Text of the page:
Lifestyle Older refugees doing it tough

Older refugees doing it tough

Older refugees are more traumatised, depressed and poorer than younger refugees, but they are more likely to believe they have received adequate support in Australia, a James Cook University (JCU) researcher has found.

JCU’s Dr Wendy Li surveyed more than 100 refugees. Using standardised research questions, she found the 50-70-year-old group had suffered much more trauma than younger groups.

“Their scores on loss distress, interpersonal loss and loss of intrapersonal integrity were significantly higher than both the 18–34 and 35–49 groups,” said Dr Li.

“Although all participants had experienced traumas, older refugees appeared to have experienced more severe human rights abuses compared to younger participants,” she said.

Dr Li said they were not doing so well in other ways too.

“Anxiety and depression of participants aged between 50 and 70 was much higher than in younger age groups, nearly half are unemployed and nearly nine in ten of the older refugees earned below the AU$18,200 tax-free threshold.”

She said it was well established that refugees had a poorer socioeconomic status than non-refugee immigrants and the general population, but this was the first study in Australia to look at the status of the refugee population based on age.

Despite the poorer outcomes, Dr Li said older refugees tended to think they had received at least adequate community support in Australia.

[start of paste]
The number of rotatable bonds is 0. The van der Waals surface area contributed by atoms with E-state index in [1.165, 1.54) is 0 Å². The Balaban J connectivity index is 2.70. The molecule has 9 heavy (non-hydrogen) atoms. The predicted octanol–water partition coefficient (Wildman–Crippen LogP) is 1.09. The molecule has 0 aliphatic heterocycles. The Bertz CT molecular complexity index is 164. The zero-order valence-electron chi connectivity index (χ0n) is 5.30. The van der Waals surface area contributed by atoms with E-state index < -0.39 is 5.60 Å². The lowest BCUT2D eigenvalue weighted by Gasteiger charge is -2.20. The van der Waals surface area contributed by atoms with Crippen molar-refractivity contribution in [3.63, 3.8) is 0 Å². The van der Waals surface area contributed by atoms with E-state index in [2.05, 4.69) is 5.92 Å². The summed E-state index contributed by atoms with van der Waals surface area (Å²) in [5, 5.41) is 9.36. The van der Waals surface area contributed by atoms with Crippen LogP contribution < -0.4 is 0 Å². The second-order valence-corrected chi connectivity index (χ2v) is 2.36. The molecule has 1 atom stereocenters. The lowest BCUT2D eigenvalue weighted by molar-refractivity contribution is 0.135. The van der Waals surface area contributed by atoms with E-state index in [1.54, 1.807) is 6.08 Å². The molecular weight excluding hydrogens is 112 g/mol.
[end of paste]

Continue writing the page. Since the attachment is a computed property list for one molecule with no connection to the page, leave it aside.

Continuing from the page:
Six in ten thought they had received sufficient support when compared to younger refugees: twice the figure for 18 to 34 year olds.

She said the older group was a mixture of refugees, with some having come to Australia as youngsters and grown old here, and some having arrived later in life.

“It may suggest that older refugees had longer periods to establish support systems and social networks, and were more likely to seek help than their younger counterparts,” said Dr Li.

She said older refugees had a particularly high prevalence of anxiety, depression and PTSD over Australia’s national average, and should be recognised as a group with special needs in the categories of both refugees and older adults.

Read the James Cook University store here. Story credit: James Cook University newsroom.

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